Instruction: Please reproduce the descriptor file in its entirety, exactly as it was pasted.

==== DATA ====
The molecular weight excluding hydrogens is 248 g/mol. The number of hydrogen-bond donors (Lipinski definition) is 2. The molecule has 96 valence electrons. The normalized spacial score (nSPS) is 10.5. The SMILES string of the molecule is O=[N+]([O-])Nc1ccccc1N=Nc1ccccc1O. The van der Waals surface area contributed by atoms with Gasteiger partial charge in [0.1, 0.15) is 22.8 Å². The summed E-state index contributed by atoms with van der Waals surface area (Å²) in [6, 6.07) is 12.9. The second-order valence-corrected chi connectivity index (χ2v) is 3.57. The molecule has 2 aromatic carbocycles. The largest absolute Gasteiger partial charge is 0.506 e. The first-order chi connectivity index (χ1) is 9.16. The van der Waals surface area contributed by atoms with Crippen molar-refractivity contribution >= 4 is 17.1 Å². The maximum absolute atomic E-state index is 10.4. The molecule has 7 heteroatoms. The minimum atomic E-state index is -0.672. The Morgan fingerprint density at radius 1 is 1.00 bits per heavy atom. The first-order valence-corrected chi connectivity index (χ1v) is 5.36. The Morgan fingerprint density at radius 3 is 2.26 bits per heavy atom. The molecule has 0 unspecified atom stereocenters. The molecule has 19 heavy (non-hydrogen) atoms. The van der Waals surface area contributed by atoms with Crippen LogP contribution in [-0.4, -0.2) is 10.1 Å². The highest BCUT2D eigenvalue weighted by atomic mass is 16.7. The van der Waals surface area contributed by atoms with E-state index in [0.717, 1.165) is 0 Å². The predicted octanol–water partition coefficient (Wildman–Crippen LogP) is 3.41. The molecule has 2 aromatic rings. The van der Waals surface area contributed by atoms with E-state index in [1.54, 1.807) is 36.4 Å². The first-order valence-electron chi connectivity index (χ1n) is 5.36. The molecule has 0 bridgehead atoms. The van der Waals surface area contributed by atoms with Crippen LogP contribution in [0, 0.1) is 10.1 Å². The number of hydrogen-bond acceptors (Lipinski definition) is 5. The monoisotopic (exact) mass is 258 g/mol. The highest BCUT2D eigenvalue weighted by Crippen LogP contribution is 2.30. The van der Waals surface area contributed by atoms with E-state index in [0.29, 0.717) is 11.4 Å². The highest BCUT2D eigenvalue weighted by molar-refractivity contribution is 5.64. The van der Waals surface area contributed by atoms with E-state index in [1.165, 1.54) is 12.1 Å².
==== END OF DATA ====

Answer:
The molecular weight excluding hydrogens is 248 g/mol. The number of hydrogen-bond donors (Lipinski definition) is 2. The molecule has 96 valence electrons. The normalized spacial score (nSPS) is 10.5. The SMILES string of the molecule is O=[N+]([O-])Nc1ccccc1N=Nc1ccccc1O. The van der Waals surface area contributed by atoms with Gasteiger partial charge in [0.1, 0.15) is 22.8 Å². The summed E-state index contributed by atoms with van der Waals surface area (Å²) in [6, 6.07) is 12.9. The second-order valence-corrected chi connectivity index (χ2v) is 3.57. The molecule has 2 aromatic carbocycles. The largest absolute Gasteiger partial charge is 0.506 e. The first-order chi connectivity index (χ1) is 9.16. The van der Waals surface area contributed by atoms with Crippen molar-refractivity contribution >= 4 is 17.1 Å². The maximum absolute atomic E-state index is 10.4. The molecule has 7 heteroatoms. The minimum atomic E-state index is -0.672. The Morgan fingerprint density at radius 1 is 1.00 bits per heavy atom. The first-order valence-corrected chi connectivity index (χ1v) is 5.36. The Morgan fingerprint density at radius 3 is 2.26 bits per heavy atom. The molecule has 0 unspecified atom stereocenters. The molecule has 19 heavy (non-hydrogen) atoms. The van der Waals surface area contributed by atoms with Crippen LogP contribution in [-0.4, -0.2) is 10.1 Å². The highest BCUT2D eigenvalue weighted by atomic mass is 16.7. The van der Waals surface area contributed by atoms with E-state index in [0.717, 1.165) is 0 Å². The predicted octanol–water partition coefficient (Wildman–Crippen LogP) is 3.41. The molecule has 2 aromatic rings. The van der Waals surface area contributed by atoms with E-state index in [1.54, 1.807) is 36.4 Å². The first-order valence-electron chi connectivity index (χ1n) is 5.36. The molecule has 0 bridgehead atoms. The van der Waals surface area contributed by atoms with Crippen LogP contribution in [0, 0.1) is 10.1 Å². The number of hydrogen-bond acceptors (Lipinski definition) is 5. The monoisotopic (exact) mass is 258 g/mol. The highest BCUT2D eigenvalue weighted by Crippen LogP contribution is 2.30. The van der Waals surface area contributed by atoms with E-state index in [0.29, 0.717) is 11.4 Å². The highest BCUT2D eigenvalue weighted by molar-refractivity contribution is 5.64. The van der Waals surface area contributed by atoms with E-state index in [1.165, 1.54) is 12.1 Å².